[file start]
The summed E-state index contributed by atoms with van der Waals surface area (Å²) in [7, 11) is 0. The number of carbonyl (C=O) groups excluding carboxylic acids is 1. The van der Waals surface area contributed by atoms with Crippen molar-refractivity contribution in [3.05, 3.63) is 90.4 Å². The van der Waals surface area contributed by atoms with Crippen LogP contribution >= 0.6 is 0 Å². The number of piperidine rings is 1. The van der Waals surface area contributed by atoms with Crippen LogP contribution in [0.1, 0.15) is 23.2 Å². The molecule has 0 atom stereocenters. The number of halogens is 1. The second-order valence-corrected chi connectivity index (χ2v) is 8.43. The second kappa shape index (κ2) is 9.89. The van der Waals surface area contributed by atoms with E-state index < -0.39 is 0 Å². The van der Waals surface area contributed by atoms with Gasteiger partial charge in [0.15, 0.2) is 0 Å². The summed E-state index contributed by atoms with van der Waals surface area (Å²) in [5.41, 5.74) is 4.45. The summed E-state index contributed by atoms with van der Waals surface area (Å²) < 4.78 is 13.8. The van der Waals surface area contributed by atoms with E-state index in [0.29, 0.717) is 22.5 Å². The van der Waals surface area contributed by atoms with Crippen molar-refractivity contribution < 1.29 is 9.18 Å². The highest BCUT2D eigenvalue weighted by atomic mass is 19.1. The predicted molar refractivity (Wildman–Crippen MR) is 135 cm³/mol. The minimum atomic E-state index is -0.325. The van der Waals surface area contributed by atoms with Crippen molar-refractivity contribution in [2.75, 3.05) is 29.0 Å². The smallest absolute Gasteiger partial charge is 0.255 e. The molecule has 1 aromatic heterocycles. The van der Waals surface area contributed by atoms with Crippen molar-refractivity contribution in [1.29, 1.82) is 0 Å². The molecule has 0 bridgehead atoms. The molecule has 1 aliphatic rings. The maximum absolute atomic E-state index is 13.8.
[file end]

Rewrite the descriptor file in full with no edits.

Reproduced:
The summed E-state index contributed by atoms with van der Waals surface area (Å²) in [7, 11) is 0. The number of carbonyl (C=O) groups excluding carboxylic acids is 1. The van der Waals surface area contributed by atoms with Crippen molar-refractivity contribution in [3.05, 3.63) is 90.4 Å². The van der Waals surface area contributed by atoms with Crippen LogP contribution >= 0.6 is 0 Å². The number of piperidine rings is 1. The van der Waals surface area contributed by atoms with Crippen LogP contribution in [0.1, 0.15) is 23.2 Å². The molecule has 0 atom stereocenters. The number of halogens is 1. The second-order valence-corrected chi connectivity index (χ2v) is 8.43. The second kappa shape index (κ2) is 9.89. The van der Waals surface area contributed by atoms with E-state index < -0.39 is 0 Å². The van der Waals surface area contributed by atoms with Gasteiger partial charge in [0.15, 0.2) is 0 Å². The summed E-state index contributed by atoms with van der Waals surface area (Å²) in [5.41, 5.74) is 4.45. The summed E-state index contributed by atoms with van der Waals surface area (Å²) < 4.78 is 13.8. The van der Waals surface area contributed by atoms with E-state index in [0.29, 0.717) is 22.5 Å². The van der Waals surface area contributed by atoms with Crippen molar-refractivity contribution < 1.29 is 9.18 Å². The highest BCUT2D eigenvalue weighted by atomic mass is 19.1. The predicted molar refractivity (Wildman–Crippen MR) is 135 cm³/mol. The minimum atomic E-state index is -0.325. The van der Waals surface area contributed by atoms with Crippen molar-refractivity contribution in [2.75, 3.05) is 29.0 Å². The smallest absolute Gasteiger partial charge is 0.255 e. The molecule has 1 aromatic heterocycles. The van der Waals surface area contributed by atoms with Crippen molar-refractivity contribution in [1.29, 1.82) is 0 Å². The molecule has 0 bridgehead atoms. The molecule has 1 aliphatic rings. The maximum absolute atomic E-state index is 13.8.